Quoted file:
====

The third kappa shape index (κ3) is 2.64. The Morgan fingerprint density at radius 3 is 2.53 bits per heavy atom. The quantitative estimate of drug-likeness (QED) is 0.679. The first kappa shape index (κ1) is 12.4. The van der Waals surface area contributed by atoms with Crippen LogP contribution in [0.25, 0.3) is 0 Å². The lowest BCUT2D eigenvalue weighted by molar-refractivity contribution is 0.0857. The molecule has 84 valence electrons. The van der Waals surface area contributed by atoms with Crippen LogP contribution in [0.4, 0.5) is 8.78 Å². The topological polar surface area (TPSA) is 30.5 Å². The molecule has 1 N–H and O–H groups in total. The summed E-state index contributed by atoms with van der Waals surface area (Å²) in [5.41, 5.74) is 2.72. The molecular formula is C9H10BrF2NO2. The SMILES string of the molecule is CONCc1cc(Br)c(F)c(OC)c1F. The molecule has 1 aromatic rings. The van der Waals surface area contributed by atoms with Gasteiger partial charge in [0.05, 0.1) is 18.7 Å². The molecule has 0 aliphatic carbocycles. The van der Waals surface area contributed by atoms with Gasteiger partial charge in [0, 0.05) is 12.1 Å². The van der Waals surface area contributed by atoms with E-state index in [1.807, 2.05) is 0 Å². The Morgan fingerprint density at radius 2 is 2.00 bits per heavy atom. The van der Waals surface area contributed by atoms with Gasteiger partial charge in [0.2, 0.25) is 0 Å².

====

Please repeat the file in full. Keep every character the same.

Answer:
The third kappa shape index (κ3) is 2.64. The Morgan fingerprint density at radius 3 is 2.53 bits per heavy atom. The quantitative estimate of drug-likeness (QED) is 0.679. The first kappa shape index (κ1) is 12.4. The van der Waals surface area contributed by atoms with Crippen LogP contribution in [0.25, 0.3) is 0 Å². The lowest BCUT2D eigenvalue weighted by molar-refractivity contribution is 0.0857. The molecule has 84 valence electrons. The van der Waals surface area contributed by atoms with Crippen LogP contribution in [0.4, 0.5) is 8.78 Å². The topological polar surface area (TPSA) is 30.5 Å². The molecule has 1 N–H and O–H groups in total. The summed E-state index contributed by atoms with van der Waals surface area (Å²) in [5.41, 5.74) is 2.72. The molecular formula is C9H10BrF2NO2. The SMILES string of the molecule is CONCc1cc(Br)c(F)c(OC)c1F. The molecule has 1 aromatic rings. The van der Waals surface area contributed by atoms with Gasteiger partial charge in [0.05, 0.1) is 18.7 Å². The molecule has 0 aliphatic carbocycles. The van der Waals surface area contributed by atoms with Gasteiger partial charge in [0, 0.05) is 12.1 Å². The van der Waals surface area contributed by atoms with E-state index in [1.807, 2.05) is 0 Å². The Morgan fingerprint density at radius 2 is 2.00 bits per heavy atom. The van der Waals surface area contributed by atoms with Gasteiger partial charge in [0.2, 0.25) is 0 Å².